Finance Jack Ma was briefly dethroned as China's richest person — meet the man who replaced him

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The Tencent founder and CEO started the company in the 1990s when he was 26.

Ma Huateng, aka Pony Ma, overtook Jack Ma on Monday August 7. play

Ma Huateng, aka Pony Ma, overtook Jack Ma on Monday August 7.

(Forbes)
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China briefly had a new face at the top of its rich list on Monday.

Ma Huateng, also known as Pony, surpassed Alibaba's Jack Ma to become the country's richest man, according to Forbes' billionaires' list.

Pony Ma is the founder and CEO of internet company Tencent, which operates the super-popular WeChat app.

He became the 18th richest person in the world after his company's stock price jumped 3%, leaving Jack Ma in 20th place.

But Jack Ma swiftly reversed the switch on Monday afternoon after Alibaba's shares rallied nearly 3%. He is now back in 18th place in the list, which is updated in real-time. Pony Ma is in 19th.

Take a look at the slides below to learn more about Ma and Tencent.

This is 45-year-old Ma Huateng. He's the founder and CEO of Tencent, China's largest internet portal.

This is 45-year-old Ma Huateng. He's the founder and CEO of Tencent, China's largest internet portal. play

This is 45-year-old Ma Huateng. He's the founder and CEO of Tencent, China's largest internet portal.

(Lintao Zhang/Getty)

Tencent is the company behind WeChat, a multi-purpose app which is like a mixture of WhatsApp, Google News, Uber, and Deliveroo. It has around a billion users.

Ma is currently the company's largest individual stakeholder, with a 8.71% interest in the company, Quartz reported.



Ma's nickname is Pony — apparently part of a network of puns about horses.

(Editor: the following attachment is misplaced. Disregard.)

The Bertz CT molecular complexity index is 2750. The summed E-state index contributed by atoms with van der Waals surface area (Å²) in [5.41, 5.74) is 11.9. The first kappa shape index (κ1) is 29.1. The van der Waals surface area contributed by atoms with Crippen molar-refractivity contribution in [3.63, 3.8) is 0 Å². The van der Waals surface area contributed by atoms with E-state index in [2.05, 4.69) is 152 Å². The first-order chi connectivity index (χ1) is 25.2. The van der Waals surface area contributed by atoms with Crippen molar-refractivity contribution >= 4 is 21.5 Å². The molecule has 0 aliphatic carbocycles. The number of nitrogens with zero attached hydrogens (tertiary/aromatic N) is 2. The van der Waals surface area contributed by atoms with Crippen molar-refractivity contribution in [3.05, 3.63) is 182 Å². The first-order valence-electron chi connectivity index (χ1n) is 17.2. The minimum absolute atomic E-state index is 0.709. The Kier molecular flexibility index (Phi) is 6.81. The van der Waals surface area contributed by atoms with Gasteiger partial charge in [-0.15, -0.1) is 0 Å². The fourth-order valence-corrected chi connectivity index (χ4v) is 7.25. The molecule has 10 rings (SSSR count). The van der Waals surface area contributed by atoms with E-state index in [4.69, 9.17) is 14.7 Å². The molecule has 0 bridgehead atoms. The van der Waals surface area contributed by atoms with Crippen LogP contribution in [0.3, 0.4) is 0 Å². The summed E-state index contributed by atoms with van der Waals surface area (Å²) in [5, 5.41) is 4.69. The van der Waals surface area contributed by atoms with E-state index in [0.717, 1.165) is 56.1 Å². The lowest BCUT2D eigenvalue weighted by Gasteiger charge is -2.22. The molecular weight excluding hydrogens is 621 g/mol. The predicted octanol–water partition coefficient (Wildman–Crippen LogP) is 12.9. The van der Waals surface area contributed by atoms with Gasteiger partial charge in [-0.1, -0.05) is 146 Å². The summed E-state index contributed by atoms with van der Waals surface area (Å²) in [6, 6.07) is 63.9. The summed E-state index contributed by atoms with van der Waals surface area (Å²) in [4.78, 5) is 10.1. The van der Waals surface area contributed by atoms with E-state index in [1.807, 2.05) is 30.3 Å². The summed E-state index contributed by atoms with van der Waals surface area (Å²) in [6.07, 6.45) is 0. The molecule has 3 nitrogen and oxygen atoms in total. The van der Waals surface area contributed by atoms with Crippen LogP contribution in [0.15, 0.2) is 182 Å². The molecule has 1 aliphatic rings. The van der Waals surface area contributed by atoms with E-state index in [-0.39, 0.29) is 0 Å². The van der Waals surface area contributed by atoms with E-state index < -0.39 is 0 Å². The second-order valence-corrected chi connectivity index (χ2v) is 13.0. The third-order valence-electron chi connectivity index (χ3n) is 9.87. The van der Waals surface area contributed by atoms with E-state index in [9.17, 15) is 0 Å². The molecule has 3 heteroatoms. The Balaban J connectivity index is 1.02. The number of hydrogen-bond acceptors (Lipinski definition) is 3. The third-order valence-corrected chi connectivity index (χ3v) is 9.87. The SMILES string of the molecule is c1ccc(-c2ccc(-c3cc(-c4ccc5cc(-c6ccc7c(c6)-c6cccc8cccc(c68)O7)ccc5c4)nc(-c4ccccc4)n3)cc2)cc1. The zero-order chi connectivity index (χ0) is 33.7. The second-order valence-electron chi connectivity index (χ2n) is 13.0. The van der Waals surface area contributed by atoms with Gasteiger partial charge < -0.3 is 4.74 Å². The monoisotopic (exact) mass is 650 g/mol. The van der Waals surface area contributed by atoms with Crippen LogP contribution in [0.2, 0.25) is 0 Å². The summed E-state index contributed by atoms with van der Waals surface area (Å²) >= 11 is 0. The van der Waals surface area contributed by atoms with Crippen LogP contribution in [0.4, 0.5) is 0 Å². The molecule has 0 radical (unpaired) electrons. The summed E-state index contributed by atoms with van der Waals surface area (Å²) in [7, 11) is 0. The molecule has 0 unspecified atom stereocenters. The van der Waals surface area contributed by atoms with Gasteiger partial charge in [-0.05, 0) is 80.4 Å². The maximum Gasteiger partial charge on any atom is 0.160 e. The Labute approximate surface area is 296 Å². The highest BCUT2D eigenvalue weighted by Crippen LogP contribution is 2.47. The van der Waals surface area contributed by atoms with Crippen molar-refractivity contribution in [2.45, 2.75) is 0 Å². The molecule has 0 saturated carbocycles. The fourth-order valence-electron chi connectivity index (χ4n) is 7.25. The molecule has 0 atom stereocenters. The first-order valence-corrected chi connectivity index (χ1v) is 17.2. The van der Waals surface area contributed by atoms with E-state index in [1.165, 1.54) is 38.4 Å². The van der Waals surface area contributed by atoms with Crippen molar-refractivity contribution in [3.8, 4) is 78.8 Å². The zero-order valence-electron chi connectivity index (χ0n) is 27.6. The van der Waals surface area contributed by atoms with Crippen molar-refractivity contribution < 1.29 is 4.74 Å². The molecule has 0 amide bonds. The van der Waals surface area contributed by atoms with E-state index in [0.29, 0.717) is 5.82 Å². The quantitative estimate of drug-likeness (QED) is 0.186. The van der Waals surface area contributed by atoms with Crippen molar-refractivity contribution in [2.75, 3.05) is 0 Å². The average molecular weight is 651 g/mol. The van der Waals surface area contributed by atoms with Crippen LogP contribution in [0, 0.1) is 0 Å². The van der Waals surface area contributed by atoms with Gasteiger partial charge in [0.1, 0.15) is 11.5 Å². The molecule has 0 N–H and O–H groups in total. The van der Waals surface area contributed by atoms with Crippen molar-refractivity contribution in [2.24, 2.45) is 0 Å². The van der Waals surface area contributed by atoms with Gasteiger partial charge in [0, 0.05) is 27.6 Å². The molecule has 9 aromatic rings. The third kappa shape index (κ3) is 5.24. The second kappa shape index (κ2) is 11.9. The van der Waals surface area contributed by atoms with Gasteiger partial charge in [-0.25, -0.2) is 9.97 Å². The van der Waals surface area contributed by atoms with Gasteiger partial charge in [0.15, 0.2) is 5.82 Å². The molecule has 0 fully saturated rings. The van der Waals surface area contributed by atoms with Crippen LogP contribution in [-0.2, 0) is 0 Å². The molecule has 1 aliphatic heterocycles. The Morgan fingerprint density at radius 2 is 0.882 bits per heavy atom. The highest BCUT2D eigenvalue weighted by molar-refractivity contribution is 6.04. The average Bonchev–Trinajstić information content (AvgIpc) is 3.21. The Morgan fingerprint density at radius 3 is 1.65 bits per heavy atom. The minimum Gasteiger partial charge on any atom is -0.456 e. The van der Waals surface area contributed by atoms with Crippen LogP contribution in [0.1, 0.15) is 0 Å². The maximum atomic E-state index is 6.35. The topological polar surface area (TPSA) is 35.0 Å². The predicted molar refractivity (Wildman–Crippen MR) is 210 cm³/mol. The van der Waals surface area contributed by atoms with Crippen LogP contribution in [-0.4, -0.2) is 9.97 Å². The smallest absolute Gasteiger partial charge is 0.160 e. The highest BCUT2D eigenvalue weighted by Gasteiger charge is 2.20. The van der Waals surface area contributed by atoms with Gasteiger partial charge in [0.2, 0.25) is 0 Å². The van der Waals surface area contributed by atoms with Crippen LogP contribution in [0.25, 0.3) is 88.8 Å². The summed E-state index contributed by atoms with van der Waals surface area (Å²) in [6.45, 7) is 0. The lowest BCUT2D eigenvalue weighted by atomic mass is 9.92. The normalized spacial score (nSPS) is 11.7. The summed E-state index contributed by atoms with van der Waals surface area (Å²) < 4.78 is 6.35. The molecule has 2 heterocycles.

Ma's nickname is Pony — apparently part of a network of puns about horses. play

Ma's nickname is Pony — apparently part of a network of puns about horses.

(Tyrone Siu/Reuters)

Although his given name is Huateng, Ma also goes by Pony — a nickname likely chosen for its English meaning.

Pony and Tencent’s names, as well as Ma’s own surname, are all horse references. "Ma" means horse in Chinese, while Tencent’s Chinese name, teng xin, stands for "an era of messaging in the speed of 10,000 horses running."



Tencent had humble beginnings. Ma founded the company in 1998, aged 26, and its first product was a knockoff.

Two people use smartphones under a Tencent logo at a 2014 internet conference in Beijing. play

Two people use smartphones under a Tencent logo at a 2014 internet conference in Beijing.

(Kim Kyung Hoon/Reuters)

Tencent's first product was an adaptation of Israeli instant messaging ICQ for the Chinese market, according to The Economist.



After developing a reputation as a copycat, Ma decided to put Tencent through some "institutional self-reflection" in 2011.

After developing a reputation as a copycat, Ma decided to put Tencent through some "institutional self-reflection" in 2011. play